Steve Jobs and Bill Gates each co-founded their own hugely successful computer companies that, in their own ways, revolutionized modern technology.
But back in June 1985, the fortunes of Gates and Jobs were diverging dramatically. While Gates, then 30, remained as chief executive of Microsoft, Jobs was months from departing Apple -- the company he co-founded with Steve Wozniak and historical footnote Ronald Wayne -- in the wake of losing a power struggle with CEO John Sculley, whom Jobs had personally recruited to run the fledgling computer company just two years earlier.
After Jobs lost the battle for control with Sculley, he was demoted by Apple's board of directors and by June 1985 was no longer in control of the company's Macintosh division, which is why Jobs was not one of the recipients of a June 25 memo in which Gates offered a strategy suggestion that, if followed, might have dramatically changed the course of Apple's history. And probably resulted in millions of fewer rabid Apple fanboys today.
The memo was printed last Thursday on a fascinating website called "Letters of Note," whose goal is to publish "correspondence deserving of a wider audience."
For example, the item posted the day after the Gates memo is a letter from 19th century abolitionist and orator Frederick Douglass to the Maryland slave master who owned him before Douglass escaped.
There's also a 1905 letter from an irate Mark Twain in response to what might be considered an early form of pharmaceutical spam.
But back to the Gates memo. In it, he suggests to Sculley and Jean Louis Gassée (who replaced Jobs as head of the Mac division) that if Apple truly was serious about being an "innovative technology leader" in computers, it "must make Macintosh a standard."
The significant investment (especially independent support) in a "standard personal computer" results in an incredible momentum for its architecture. Specifically, the IBM PC architecture continues to receive huge investment and gains additional momentum. ...The closed architecture prevents similar independent investment in the Macintosh. The IBM architecture, when compared to the Macintosh, probably has more than 100 times the engineering resources applied to it when investment of compatible manufacturers is included.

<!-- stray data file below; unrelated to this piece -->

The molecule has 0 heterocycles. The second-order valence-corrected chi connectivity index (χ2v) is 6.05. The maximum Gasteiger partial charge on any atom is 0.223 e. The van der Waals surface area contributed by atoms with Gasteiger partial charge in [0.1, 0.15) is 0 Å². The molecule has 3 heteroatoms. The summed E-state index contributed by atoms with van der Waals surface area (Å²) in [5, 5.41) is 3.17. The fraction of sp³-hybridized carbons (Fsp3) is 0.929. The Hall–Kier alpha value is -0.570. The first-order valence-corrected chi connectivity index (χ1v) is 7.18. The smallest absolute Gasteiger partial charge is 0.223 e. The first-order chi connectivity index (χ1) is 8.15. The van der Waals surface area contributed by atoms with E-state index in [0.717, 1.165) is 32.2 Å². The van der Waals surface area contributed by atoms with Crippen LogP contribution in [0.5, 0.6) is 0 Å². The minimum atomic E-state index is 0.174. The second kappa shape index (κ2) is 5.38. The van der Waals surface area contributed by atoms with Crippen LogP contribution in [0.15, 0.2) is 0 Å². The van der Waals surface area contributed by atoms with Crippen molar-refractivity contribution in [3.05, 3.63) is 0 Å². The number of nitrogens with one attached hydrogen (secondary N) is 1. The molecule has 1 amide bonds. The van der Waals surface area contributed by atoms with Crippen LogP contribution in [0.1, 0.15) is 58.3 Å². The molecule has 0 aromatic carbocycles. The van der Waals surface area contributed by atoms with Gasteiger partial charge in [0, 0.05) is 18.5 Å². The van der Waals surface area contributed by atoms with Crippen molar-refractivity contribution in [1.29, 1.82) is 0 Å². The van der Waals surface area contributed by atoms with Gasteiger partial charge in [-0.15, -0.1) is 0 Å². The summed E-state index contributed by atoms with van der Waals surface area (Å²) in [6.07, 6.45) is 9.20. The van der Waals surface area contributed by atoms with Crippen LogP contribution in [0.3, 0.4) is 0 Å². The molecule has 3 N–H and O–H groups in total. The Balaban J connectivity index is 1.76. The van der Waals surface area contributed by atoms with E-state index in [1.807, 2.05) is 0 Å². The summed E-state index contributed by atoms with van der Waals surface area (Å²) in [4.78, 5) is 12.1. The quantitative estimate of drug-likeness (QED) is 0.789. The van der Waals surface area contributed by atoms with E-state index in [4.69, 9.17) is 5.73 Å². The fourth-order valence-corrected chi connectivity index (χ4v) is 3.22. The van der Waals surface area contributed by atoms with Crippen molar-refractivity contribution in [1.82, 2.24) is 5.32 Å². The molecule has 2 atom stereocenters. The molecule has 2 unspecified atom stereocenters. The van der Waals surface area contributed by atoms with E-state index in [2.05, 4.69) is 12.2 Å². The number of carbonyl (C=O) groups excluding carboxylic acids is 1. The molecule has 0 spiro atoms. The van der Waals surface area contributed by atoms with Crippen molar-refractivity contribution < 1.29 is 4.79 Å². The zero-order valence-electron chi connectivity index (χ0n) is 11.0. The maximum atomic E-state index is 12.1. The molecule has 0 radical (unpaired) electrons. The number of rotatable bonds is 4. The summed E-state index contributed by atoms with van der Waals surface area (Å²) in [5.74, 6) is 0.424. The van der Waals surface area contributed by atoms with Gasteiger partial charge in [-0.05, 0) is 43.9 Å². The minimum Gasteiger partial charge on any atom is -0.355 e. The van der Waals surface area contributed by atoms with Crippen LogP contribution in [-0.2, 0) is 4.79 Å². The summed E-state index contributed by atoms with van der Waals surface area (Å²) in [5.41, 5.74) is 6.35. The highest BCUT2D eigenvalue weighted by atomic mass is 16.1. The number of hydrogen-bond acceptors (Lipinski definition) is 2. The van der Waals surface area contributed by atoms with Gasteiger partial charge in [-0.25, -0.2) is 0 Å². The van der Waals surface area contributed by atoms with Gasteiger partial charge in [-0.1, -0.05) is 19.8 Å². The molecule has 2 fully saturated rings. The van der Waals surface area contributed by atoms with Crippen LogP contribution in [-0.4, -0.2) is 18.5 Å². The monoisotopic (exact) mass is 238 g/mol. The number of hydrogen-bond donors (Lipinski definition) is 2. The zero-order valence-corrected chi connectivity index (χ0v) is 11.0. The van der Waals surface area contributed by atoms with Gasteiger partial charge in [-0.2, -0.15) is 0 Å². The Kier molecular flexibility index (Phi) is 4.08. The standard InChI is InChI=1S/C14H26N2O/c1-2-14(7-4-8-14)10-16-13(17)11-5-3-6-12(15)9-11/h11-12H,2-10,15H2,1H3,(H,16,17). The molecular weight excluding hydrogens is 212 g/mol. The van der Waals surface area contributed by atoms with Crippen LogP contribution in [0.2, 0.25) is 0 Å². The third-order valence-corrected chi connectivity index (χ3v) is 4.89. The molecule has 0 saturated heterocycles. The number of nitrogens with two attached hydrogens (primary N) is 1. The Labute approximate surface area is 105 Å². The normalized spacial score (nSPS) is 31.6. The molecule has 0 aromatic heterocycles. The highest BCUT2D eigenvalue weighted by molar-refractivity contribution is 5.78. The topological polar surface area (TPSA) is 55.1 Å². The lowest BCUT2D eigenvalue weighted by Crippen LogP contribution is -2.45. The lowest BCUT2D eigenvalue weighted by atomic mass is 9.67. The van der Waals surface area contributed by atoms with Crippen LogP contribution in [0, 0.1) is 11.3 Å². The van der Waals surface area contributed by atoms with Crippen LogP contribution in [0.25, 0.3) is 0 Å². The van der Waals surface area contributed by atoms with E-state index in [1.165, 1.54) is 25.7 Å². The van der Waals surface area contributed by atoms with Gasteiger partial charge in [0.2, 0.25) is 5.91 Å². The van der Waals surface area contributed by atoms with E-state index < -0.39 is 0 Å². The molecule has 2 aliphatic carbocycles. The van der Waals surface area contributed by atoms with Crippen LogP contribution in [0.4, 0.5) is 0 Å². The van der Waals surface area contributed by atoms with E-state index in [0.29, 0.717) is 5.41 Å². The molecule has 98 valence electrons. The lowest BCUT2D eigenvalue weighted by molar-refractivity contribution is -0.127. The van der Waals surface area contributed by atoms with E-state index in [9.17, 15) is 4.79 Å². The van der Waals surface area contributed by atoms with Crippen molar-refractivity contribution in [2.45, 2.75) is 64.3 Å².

Gates goes on to recommend that Apple "license Macintosh technology to 3-5 significant manufacturers for the development of 'Mac Compatibles.'"
Among the "ideal companies" to whom Gates suggests Apple consider licensing Mac technology were AT&T, Wang, Digital Equipment Corp., Texas Instruments and Hewlett-Packard.
Remember, though, that these were "ideal." Among the companies Gates considered to be "perhaps more realistic candidates" were Xerox, Motorola, Harris/Lanier, NBI Burroughs, Kodak and 3M.
While Gates made sure to emphasize that "Microsoft is very willing to help Apple implement this strategy," in the end his advice was spurned, in large part due to the strenuous objection of Gassée, whose devotion to Mac purity would have made Jobs proud were he not at the time planning his departure from the company he co-founded.
Gates, however, took his own advice. In November 1985, Microsoft released Windows 1.0, thus beginning the Windows era and launching Microsoft on a path to unparalleled success over the next 15 years. Just 16 months later, Microsoft went public, eventually creating more than 10,000 millionaires among Redmond's employees, many of whom may be able to thank Sculley and Gassée for not listening to their boss.